Myrtle Beach Bike Rallies

Prayer warriors plan to keep vigil through Bikefest

Prayer warriors were out in force during the Atlantic Beach Bikefest on Friday night, planning to keep praying for an “envelope of God and Jesus in the area” for 80 hours – tropical storm or not.

“We’re here to pray for the whole area … (for) a little envelope of love out here,” said Rand Avery of Christ United Methodist Church. The prayers seemed to be helping.

“I have a friend, she lives on the south side and she says it’s so much quieter this year than it has been in the past,” he said. His friend was praying, too, for the incidents she heard relayed on a scanner at home.

Kel Steiner of Youth With A Mission said they don’t come out just for Bikefest. Every Saturday Christians from various denominations hold a Revive Myrtle Beach where teams head out to public places throughout the city, praying for people they meet.

Every Friday they hold a prayer walk up and down Ocean Boulevard “where we’re praying for the city and praying for the businesses and praying for God’s blessing to come on our city. We want to see changes happen here that are healthy and honorable and good,” Steiner said. “We have a lot of things that we’re praying about and we pray consistently.”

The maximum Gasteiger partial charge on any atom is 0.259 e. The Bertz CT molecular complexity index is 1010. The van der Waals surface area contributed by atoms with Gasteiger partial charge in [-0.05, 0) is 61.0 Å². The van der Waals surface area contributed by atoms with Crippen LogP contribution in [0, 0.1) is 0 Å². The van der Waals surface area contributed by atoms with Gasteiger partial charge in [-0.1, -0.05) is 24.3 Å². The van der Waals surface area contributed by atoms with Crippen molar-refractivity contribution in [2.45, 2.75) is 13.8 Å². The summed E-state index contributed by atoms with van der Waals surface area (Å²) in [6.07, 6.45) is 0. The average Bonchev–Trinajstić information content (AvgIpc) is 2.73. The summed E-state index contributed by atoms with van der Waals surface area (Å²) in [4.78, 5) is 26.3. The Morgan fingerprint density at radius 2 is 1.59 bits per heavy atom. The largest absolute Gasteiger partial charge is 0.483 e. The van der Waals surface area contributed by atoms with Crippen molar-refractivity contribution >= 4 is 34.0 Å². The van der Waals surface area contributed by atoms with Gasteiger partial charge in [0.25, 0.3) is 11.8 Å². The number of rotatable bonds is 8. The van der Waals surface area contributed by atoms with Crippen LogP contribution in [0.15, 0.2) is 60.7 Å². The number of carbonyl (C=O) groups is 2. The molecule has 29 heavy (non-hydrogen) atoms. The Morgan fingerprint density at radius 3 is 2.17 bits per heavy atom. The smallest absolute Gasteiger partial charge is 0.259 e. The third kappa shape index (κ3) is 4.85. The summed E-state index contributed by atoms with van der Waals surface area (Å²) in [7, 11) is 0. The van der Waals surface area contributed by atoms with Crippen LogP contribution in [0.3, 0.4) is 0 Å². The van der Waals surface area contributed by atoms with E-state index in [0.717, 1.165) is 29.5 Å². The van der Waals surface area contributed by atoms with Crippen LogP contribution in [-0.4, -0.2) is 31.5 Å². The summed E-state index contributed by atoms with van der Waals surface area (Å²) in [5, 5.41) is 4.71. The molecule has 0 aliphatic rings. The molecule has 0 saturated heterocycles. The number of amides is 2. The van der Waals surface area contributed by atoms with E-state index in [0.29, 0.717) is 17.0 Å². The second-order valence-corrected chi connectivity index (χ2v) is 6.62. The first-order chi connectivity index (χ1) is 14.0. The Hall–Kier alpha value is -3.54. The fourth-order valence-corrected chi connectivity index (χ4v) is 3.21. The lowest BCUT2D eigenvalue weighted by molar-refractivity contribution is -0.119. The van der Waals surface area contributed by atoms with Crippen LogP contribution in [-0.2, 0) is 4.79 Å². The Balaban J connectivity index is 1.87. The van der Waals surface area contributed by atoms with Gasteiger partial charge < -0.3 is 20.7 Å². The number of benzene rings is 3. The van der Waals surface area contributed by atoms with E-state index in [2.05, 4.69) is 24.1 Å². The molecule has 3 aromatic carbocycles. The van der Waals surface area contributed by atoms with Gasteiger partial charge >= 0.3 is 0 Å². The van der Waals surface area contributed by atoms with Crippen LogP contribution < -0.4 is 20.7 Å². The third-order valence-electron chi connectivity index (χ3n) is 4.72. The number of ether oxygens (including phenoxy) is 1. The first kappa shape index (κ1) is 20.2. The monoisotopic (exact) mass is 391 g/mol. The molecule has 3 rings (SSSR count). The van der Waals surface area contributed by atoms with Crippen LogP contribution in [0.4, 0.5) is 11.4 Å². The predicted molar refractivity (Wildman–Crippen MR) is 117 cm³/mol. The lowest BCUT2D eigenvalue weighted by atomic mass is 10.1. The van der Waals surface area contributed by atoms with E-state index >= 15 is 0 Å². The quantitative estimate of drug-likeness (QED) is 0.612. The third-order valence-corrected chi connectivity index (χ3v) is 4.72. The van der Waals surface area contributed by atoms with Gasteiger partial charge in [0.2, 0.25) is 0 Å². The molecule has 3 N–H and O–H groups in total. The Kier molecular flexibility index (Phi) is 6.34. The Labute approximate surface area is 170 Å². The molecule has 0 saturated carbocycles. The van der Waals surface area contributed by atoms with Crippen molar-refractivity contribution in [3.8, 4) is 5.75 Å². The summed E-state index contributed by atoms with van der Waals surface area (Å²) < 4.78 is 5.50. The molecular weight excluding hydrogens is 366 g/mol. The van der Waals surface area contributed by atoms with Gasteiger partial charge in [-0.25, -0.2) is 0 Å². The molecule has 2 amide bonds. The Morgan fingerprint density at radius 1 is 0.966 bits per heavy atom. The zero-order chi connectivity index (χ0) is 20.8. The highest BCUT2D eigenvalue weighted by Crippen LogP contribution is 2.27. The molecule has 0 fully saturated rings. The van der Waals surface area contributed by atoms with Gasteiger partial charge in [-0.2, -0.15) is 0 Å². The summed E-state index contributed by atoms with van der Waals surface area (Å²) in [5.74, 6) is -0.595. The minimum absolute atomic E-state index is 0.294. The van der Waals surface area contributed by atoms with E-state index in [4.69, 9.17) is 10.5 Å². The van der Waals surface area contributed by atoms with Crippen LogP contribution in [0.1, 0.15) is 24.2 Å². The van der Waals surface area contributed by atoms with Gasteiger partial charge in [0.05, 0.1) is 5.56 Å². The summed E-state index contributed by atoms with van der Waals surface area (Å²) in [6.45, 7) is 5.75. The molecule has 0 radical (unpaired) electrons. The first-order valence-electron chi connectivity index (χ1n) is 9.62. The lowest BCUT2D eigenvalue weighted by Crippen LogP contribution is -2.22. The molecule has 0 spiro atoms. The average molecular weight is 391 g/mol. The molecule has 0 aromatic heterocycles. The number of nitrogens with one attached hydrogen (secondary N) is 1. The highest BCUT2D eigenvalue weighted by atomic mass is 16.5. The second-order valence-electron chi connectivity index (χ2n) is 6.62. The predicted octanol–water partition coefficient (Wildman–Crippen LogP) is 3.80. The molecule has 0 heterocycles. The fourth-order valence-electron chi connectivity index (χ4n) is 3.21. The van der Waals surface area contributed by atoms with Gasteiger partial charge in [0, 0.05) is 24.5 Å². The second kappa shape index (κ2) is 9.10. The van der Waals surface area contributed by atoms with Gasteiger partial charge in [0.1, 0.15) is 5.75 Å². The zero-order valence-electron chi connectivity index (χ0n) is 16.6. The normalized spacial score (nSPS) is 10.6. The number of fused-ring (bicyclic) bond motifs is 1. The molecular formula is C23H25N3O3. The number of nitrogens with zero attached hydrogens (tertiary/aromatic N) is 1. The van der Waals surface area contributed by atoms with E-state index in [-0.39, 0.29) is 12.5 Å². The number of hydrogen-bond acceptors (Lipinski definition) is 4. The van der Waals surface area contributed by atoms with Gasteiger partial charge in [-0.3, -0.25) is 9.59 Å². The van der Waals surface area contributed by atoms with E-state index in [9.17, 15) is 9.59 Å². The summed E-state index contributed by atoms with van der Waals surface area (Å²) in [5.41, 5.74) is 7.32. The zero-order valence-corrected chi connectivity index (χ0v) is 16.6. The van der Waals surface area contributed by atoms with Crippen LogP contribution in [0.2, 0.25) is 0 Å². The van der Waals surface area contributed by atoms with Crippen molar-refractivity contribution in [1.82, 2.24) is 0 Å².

Youth With A Mission has about a dozen churches and even more organizations up and down the Grand Strand involved in prayer missions this year.

Steiner said they planned to stay and pray around the clock until late Sunday afternoon.

“Lord willing, the rain will stay away,” he said. “We haven’t come up with any alternative arrangements at this point. We just end up wanting to anticipate that God can steer that storm elsewhere.”

A tropical depression churning into what forecasters have said may become Tropical Storm Bonnie was barreling toward the South Carolina coast off of the Bahamas Friday. Bonnie is predicted to bring downpours and increasing breezes over the Memorial Day weekend.

Myrtle Beach City Councilman Randal Wallace said that the city was hit with a Bonnie before that lashed the Carolina coast with high winds and torrential rain.

The category 2 hurricane that hit the North Carolina coast in August of 1998 inspired more than half-a-million people to evacuate from homes along the seaboard as warnings were issued from Murrells Inlet to the Chesapeake Bay of Virginia, according to a story by the L.A. Times.

Many are praying this Bonnie will be more of a bonnie lass and turn away.

Emily Weaver: 843-444-1722, @TSNEmily

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